“I think the difference with web3 is that I’ve been able to connect with different artists. That’s what I was amazed by from the start,” he explains. “I can go into a Twitter Space and I can ask questions to these artists that I think so highly of.”
Zach’s genuine zeal for the process and how creators think comes across when he discusses both individual artists and the space as a whole, illustrating why he was such an early proponent of minting open editions. “I’ve seen so many fascinating things happening with editions,” he tweeted back in May 2022, well before open editions began to dominate the cryptoart discourse last January. “More artists are transitioning to collecting, in addition to creating. Artists are finding new traction in the space by making their art more accessible. Artists and collectors are collaborating in new and fun ways.”
From Zach’s perspective, the edition approach offers two clear benefits: the potential to explore an artist at scale, combined with an added practicality in terms of value. “One of the reasons I liked editions, specially artists with large editions, one hundred, two hundred, is that they trade at two to three times the value of a unique 1/1 — and they have some liquidity. It was the one place in the photography market that had liquidity.”
Whether they are one piece amongst 500 copies or one copy amongst five, this is true for all editions — and, thus, they balance the two conflicting needs that pull a collector in different directions: how one resonates with a piece of work and its artist, as well as being realistic about its resale value. For Zach, this equilibrium means “collecting in the right way.”
“I want to collect from many different people, I want to represent as many different places and artists as I can. And while I want to do that, I have a wife and children,” he explains. “If I’m going to invest the way that I would like to and collect art the way that I’d like to, I absolutely do need to keep its value in mind.”
“I want to collect from many different people, I want to represent as many different places and artists as I can.”
— Zach Lipp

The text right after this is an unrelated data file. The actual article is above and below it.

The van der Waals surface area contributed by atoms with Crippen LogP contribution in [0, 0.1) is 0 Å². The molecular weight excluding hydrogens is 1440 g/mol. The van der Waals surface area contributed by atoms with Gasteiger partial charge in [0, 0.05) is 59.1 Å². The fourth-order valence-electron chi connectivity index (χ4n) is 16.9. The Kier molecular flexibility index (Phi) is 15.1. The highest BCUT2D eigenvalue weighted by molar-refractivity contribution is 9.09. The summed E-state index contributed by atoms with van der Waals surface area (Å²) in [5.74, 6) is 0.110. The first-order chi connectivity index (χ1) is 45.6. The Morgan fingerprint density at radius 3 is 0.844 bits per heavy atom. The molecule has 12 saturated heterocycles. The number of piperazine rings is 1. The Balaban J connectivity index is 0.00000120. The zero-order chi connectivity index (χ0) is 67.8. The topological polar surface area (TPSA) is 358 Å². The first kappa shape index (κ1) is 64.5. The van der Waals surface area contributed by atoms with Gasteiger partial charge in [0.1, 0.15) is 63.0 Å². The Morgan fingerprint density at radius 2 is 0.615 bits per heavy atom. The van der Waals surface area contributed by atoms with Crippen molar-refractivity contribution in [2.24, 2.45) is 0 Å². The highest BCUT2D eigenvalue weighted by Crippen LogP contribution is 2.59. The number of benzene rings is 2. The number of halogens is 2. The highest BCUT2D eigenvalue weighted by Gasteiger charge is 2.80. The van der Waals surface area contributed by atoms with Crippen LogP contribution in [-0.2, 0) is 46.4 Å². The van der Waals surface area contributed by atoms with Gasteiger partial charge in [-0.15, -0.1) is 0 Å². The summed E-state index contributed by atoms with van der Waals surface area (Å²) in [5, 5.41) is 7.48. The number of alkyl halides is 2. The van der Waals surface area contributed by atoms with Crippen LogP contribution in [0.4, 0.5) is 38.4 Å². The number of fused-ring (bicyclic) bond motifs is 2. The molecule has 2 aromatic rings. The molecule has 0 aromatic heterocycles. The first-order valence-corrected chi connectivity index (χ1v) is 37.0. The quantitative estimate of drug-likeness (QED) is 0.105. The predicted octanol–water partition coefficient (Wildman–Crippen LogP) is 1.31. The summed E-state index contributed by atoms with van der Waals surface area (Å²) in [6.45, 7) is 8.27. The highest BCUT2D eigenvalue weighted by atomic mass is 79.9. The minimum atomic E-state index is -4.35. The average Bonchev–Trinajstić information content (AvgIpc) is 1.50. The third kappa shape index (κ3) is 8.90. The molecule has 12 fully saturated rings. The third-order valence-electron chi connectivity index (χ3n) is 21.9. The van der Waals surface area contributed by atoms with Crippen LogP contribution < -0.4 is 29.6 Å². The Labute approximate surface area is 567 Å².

For most collectors, Zach notes, it is not possible to only collect on feeling, and he brings a refreshing realism to that narrative. “People say ‘collect what you love’,” he says, preparing to take the contrarian view. “I don’t necessarily think that’s completely fair. I do believe in ‘collect what you love’, but to completely disregard value when you’re collecting is not realistic unless you have an infinite amount of disposable income.”
Instead, it is about balance. “Find things you do love,” he stresses, “but let's say 80% of it you feel is going to increase in value, and then maybe 20%, you just don’t worry about and you’re literally collecting it because you love it.”
“To disregard value is not realistic.”
— Zach Lipp
It is natural to wonder what draws Zach to a piece — what earns a spot in such a wide and varied collection, whilst also ticking the boxes of value and love. “I think being able to express your personal vision is important; even if you are curating other people’s art, you can still share yourself,” he explains.
While cognisant of the longevity of his collection, Zach is also aware of the longevity of the space more broadly. He speaks passionately about his early experience in web3 — being able to connect directly to artists, stumbling into Twitter Spaces, and, crucially for Zach, engaging with different perspectives.
“I actually love it when I’ve collected something and somebody doesn’t appreciate it,” he says. “It’s okay for us to come from different perspectives and different sides.”
Léa is an American writer, editor, broadcaster, and presenter based in London. Her work has appeared in various publications, including The Guardian, The Huffington Post, WhatWeSeee, Cosmopolitan, Bustle, Teen Vogue, and The Daily Dot. She is working on her first book.